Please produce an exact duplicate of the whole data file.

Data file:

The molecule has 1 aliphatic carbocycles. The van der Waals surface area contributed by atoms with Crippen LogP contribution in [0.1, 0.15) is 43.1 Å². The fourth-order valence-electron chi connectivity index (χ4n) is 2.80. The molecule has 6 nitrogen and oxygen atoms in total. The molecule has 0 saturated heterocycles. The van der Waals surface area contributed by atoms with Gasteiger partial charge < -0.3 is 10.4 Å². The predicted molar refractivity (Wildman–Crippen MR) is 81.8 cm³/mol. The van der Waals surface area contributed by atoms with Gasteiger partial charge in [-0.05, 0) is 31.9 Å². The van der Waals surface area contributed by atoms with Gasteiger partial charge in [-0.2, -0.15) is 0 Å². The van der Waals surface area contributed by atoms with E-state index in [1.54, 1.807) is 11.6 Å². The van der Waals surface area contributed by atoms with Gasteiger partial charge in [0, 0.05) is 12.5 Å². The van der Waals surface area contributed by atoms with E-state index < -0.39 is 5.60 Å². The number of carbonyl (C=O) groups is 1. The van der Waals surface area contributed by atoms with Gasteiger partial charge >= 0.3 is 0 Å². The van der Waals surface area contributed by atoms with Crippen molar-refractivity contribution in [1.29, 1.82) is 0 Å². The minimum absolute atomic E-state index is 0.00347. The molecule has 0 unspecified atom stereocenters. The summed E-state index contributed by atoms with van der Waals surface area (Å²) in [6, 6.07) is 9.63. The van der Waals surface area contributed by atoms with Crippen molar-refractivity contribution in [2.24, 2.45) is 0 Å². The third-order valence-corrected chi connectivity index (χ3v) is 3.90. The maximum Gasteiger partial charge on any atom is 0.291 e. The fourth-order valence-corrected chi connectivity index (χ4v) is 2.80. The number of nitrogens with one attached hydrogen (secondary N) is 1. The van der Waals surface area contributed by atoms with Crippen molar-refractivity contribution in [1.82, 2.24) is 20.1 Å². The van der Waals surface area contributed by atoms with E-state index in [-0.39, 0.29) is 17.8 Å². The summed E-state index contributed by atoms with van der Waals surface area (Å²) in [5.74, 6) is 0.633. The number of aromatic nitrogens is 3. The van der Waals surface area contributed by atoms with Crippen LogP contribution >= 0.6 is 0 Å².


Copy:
The molecule has 1 aliphatic carbocycles. The van der Waals surface area contributed by atoms with Crippen LogP contribution in [0.1, 0.15) is 43.1 Å². The fourth-order valence-electron chi connectivity index (χ4n) is 2.80. The molecule has 6 nitrogen and oxygen atoms in total. The molecule has 0 saturated heterocycles. The van der Waals surface area contributed by atoms with Gasteiger partial charge < -0.3 is 10.4 Å². The predicted molar refractivity (Wildman–Crippen MR) is 81.8 cm³/mol. The van der Waals surface area contributed by atoms with Gasteiger partial charge in [-0.05, 0) is 31.9 Å². The van der Waals surface area contributed by atoms with Gasteiger partial charge in [-0.2, -0.15) is 0 Å². The van der Waals surface area contributed by atoms with E-state index in [1.54, 1.807) is 11.6 Å². The van der Waals surface area contributed by atoms with Gasteiger partial charge in [0, 0.05) is 12.5 Å². The van der Waals surface area contributed by atoms with E-state index < -0.39 is 5.60 Å². The number of carbonyl (C=O) groups is 1. The van der Waals surface area contributed by atoms with Gasteiger partial charge >= 0.3 is 0 Å². The van der Waals surface area contributed by atoms with Crippen molar-refractivity contribution in [1.29, 1.82) is 0 Å². The minimum absolute atomic E-state index is 0.00347. The molecule has 0 unspecified atom stereocenters. The summed E-state index contributed by atoms with van der Waals surface area (Å²) in [6, 6.07) is 9.63. The van der Waals surface area contributed by atoms with Crippen molar-refractivity contribution in [2.24, 2.45) is 0 Å². The third-order valence-corrected chi connectivity index (χ3v) is 3.90. The maximum Gasteiger partial charge on any atom is 0.291 e. The fourth-order valence-corrected chi connectivity index (χ4v) is 2.80. The number of nitrogens with one attached hydrogen (secondary N) is 1. The van der Waals surface area contributed by atoms with Crippen molar-refractivity contribution in [1.82, 2.24) is 20.1 Å². The van der Waals surface area contributed by atoms with E-state index in [-0.39, 0.29) is 17.8 Å². The summed E-state index contributed by atoms with van der Waals surface area (Å²) in [5.74, 6) is 0.633. The number of aromatic nitrogens is 3. The van der Waals surface area contributed by atoms with Crippen LogP contribution >= 0.6 is 0 Å².